Nick's finished piece has a better answer: union regs.
Madison Recruitment's Justin Pipe confirms the trend, saying increasing numbers of professionals are being asked to submit to drug and alcohol testing as part of companies' overall risk management policy.If pilot testing is efficient, and sufficiently so that the benefits of it outweigh the costs of imposing testing on all workers given a union constraint of an all-or-nothing regime, then I have a hard time blaming the company for pursuing testing. I can find fault with the union, but I have a hard time finding fault with the firm. If pilot testing is only efficient because of the tort regime, then blame should go to the tort regime.
Usually, Pipe says, it is firms that already have identified ''safety sensitive'' areas, such as operating heavy machinery or onerous driving requirements, that institute such intrusive policy.
On the basis that it is unfair to single out only one employee group, these businesses demand that all workers submit to regular drug and alcohol tests, he says.
Hays' Jason Walker disagrees, noting that such practices are still largely confined to the construction and roading sectors but, he says, testing in these areas are on the rise.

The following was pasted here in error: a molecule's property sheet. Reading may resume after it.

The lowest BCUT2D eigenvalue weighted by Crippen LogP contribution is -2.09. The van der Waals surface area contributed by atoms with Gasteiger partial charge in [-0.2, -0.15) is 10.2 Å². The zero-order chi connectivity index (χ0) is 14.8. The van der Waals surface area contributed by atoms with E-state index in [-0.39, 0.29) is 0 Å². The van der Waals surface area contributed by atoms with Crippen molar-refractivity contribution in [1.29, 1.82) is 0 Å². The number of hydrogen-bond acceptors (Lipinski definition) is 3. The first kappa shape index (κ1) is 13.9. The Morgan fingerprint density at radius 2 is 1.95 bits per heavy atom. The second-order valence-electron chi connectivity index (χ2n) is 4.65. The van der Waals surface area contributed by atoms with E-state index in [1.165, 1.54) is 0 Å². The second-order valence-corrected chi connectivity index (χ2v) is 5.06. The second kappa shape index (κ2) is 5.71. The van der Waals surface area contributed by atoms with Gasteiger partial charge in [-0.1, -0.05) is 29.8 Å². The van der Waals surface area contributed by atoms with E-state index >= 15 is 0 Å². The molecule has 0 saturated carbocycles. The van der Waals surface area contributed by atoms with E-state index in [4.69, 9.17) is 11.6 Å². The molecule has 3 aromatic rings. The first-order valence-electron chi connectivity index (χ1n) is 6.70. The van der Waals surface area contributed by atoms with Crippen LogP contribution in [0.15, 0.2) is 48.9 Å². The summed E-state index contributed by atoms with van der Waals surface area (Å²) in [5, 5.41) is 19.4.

Greg Lloyd, Engineering, Printing and Manufacturing Union general counsel, sides with Pipe. His members, irrespective of the nature of their work, are being asked to provide urine samples for testing.
The EPMU took unsuccessful court action against Air New Zealand over testing of pilots and, Lloyd says, the airline now extends its policy to all members.
I just have a hard time seeing why a firm in a competitive labour market would implement an inefficient employment practice. Some might do it by error of course.
And, I would be annoyed if the University here started imposing mandatory drug tests. I don't use anything that would upset them, but I'd still reckon it an intrusion eroding about 5% of the value of my overall pay bundle.
Any better models out there that would generate firms implementing mandatory employee drug tests when those tests are in fact inefficient?